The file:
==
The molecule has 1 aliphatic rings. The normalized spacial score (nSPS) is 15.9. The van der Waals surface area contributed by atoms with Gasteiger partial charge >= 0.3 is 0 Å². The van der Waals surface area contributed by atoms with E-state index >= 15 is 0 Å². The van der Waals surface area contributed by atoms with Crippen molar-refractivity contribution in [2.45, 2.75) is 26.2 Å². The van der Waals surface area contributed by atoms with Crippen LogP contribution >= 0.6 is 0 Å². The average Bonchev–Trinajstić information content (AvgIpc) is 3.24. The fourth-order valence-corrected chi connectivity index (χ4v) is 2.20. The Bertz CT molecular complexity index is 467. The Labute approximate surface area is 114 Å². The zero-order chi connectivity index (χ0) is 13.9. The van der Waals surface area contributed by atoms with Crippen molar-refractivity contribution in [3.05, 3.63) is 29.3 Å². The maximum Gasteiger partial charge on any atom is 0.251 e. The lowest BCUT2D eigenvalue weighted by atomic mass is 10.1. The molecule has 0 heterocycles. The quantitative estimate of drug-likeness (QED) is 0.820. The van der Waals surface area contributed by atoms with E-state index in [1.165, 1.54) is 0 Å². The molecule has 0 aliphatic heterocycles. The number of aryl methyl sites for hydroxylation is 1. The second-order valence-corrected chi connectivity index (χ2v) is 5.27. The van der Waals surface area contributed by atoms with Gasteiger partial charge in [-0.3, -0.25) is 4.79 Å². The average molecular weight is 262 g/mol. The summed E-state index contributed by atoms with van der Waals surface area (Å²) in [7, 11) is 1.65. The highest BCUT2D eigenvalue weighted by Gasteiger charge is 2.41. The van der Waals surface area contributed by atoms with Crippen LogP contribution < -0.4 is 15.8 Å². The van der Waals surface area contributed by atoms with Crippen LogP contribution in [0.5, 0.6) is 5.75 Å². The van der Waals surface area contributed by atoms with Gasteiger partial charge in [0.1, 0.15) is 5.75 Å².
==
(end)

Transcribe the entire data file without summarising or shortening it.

The molecule has 1 aliphatic rings. The normalized spacial score (nSPS) is 15.9. The van der Waals surface area contributed by atoms with Gasteiger partial charge >= 0.3 is 0 Å². The van der Waals surface area contributed by atoms with E-state index >= 15 is 0 Å². The van der Waals surface area contributed by atoms with Crippen molar-refractivity contribution in [2.45, 2.75) is 26.2 Å². The van der Waals surface area contributed by atoms with Crippen LogP contribution >= 0.6 is 0 Å². The average Bonchev–Trinajstić information content (AvgIpc) is 3.24. The fourth-order valence-corrected chi connectivity index (χ4v) is 2.20. The Bertz CT molecular complexity index is 467. The Labute approximate surface area is 114 Å². The zero-order chi connectivity index (χ0) is 13.9. The van der Waals surface area contributed by atoms with Crippen molar-refractivity contribution in [3.05, 3.63) is 29.3 Å². The maximum Gasteiger partial charge on any atom is 0.251 e. The lowest BCUT2D eigenvalue weighted by atomic mass is 10.1. The molecule has 0 heterocycles. The quantitative estimate of drug-likeness (QED) is 0.820. The van der Waals surface area contributed by atoms with E-state index in [1.165, 1.54) is 0 Å². The molecule has 0 aliphatic heterocycles. The number of aryl methyl sites for hydroxylation is 1. The second-order valence-corrected chi connectivity index (χ2v) is 5.27. The van der Waals surface area contributed by atoms with Gasteiger partial charge in [-0.3, -0.25) is 4.79 Å². The average molecular weight is 262 g/mol. The summed E-state index contributed by atoms with van der Waals surface area (Å²) in [7, 11) is 1.65. The highest BCUT2D eigenvalue weighted by Gasteiger charge is 2.41. The van der Waals surface area contributed by atoms with Crippen LogP contribution < -0.4 is 15.8 Å². The van der Waals surface area contributed by atoms with Crippen LogP contribution in [0.5, 0.6) is 5.75 Å². The van der Waals surface area contributed by atoms with Gasteiger partial charge in [0.1, 0.15) is 5.75 Å².